On the investment front, venture capitalists formed two biotechnology companies, Kite and Juno, around this technology. Taking advantage of investor excitement, they executed initial public offerings in 2014. The third entrant in CAR-T development, Novartis, licensed technology from the Children’s Hospital of Philadelphia/ University of Pennsylvania collaboration. Kite was founded in 2009, but in early 2014 there were only 10 employees and the CEO and CSO just joined the Company in 2014.Venture capitalists formed Juno in 2013 just one year before its IPO. Kite had gained access to NCI’s research through a CRADA signed in 2012 and Juno obtained its technology through licensing agreements with several academic centers in 2013.

Investors were so mesmerized by the phase 1 results in r/r ALL the NCI and CHOP/ U of P trials that Juno and Kite were able to come public at lofty valuations Interestingly, at the time of their offerings, neither company had ever started, let alone completed a human clinical trial and even more interestingly, neither company has subsequently completed a human clinical trial although each has phase 2 trials in progress. Since their IPOS, both companies have had easy access to capital that has led to large secondary offerings.

My View on the Potential for CAR-T

I am much less excited by the CAR-T technology than the market as a whole which has resulted in lofty valuations for Kite and Juno. First of all, I must emphasize that I view the phase 1 results and additional investigator results of CAR-T drugs as being very impressive and believe that they represent a major breakthrough in treating r/r ALL. More importantly, key opinion leaders view the results in the same way.

However, my view is that the stocks have been hyped by managements, venture capitalists and investment firms raising capital for them so that investors may not understand that this is a technology that is still in a very early stage of development. It will take decades to refine this technology and in this very early stage, there are many unresolved issues. In biotechnology there are always bumps and sometimes steep mountains along the development road. I think that eACTs will face some mountain ranges before their real potential is realized. While Kite and Juno are current market leaders and are very well capitalized, based on biotechnology history this does not mean they will be the ultimate winners.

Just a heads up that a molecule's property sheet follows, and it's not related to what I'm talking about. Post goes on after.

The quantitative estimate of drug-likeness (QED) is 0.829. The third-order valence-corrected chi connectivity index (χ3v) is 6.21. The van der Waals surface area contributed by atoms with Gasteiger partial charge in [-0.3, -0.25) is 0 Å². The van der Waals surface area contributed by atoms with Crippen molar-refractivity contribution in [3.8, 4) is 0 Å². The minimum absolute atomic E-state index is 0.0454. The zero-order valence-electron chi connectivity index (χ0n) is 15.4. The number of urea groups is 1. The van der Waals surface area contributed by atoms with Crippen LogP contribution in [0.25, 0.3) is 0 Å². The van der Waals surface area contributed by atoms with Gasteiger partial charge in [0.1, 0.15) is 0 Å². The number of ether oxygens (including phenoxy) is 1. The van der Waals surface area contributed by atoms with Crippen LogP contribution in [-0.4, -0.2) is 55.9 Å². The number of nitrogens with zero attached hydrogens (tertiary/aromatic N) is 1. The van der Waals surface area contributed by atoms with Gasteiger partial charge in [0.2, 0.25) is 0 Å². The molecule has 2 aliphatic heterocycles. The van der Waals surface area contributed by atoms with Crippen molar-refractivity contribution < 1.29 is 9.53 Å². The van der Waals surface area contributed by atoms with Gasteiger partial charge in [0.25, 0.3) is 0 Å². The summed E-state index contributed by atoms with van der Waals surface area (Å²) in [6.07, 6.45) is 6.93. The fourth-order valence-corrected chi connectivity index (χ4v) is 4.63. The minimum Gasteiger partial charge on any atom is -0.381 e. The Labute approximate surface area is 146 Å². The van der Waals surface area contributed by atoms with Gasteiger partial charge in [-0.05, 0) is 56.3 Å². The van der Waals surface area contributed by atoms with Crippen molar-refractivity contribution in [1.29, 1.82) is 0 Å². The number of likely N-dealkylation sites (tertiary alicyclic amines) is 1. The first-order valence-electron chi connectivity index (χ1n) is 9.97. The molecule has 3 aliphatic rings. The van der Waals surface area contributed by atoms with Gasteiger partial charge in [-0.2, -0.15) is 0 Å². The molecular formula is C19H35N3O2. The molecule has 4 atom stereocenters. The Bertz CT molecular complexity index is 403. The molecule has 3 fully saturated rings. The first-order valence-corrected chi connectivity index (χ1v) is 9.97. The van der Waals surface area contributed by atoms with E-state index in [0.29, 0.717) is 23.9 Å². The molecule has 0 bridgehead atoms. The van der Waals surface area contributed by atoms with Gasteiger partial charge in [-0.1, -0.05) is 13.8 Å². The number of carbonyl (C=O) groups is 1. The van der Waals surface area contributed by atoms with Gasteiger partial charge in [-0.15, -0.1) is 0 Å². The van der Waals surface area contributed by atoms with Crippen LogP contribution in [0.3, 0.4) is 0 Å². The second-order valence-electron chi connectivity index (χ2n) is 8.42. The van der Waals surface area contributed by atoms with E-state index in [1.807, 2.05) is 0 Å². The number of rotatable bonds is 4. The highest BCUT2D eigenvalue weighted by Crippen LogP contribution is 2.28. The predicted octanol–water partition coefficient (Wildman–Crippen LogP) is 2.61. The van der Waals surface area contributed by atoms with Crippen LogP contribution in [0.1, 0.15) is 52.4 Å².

If you want additional information on engineered autologous T-cells (eACTS), I suggest that you read my report of July13, 2016, “A Non-Consensus, More Balanced Look at the CAR-T Development Efforts of Kite and Juno” before proceeding. That report was written for laymen by a lay person (me).

Brief Comments on the Role of CAR-T Treatment in Cancer

I apologize to anyone who thinks I am speaking down to them, but I must first emphasize the heterogeneity of cancers. The reason for doing this is that some investors seem to believe that the promising efficacy results seen with CAR-T cells in r/r ALL is a proxy for what will be seen in all cancers. This is very much not the case. The first generation CAR-T products may only be applicable in less than 1% of cancers. Significant technological advances have to be made for CAR-T in particular and eACT technology to be broadly used in treating solid tumors.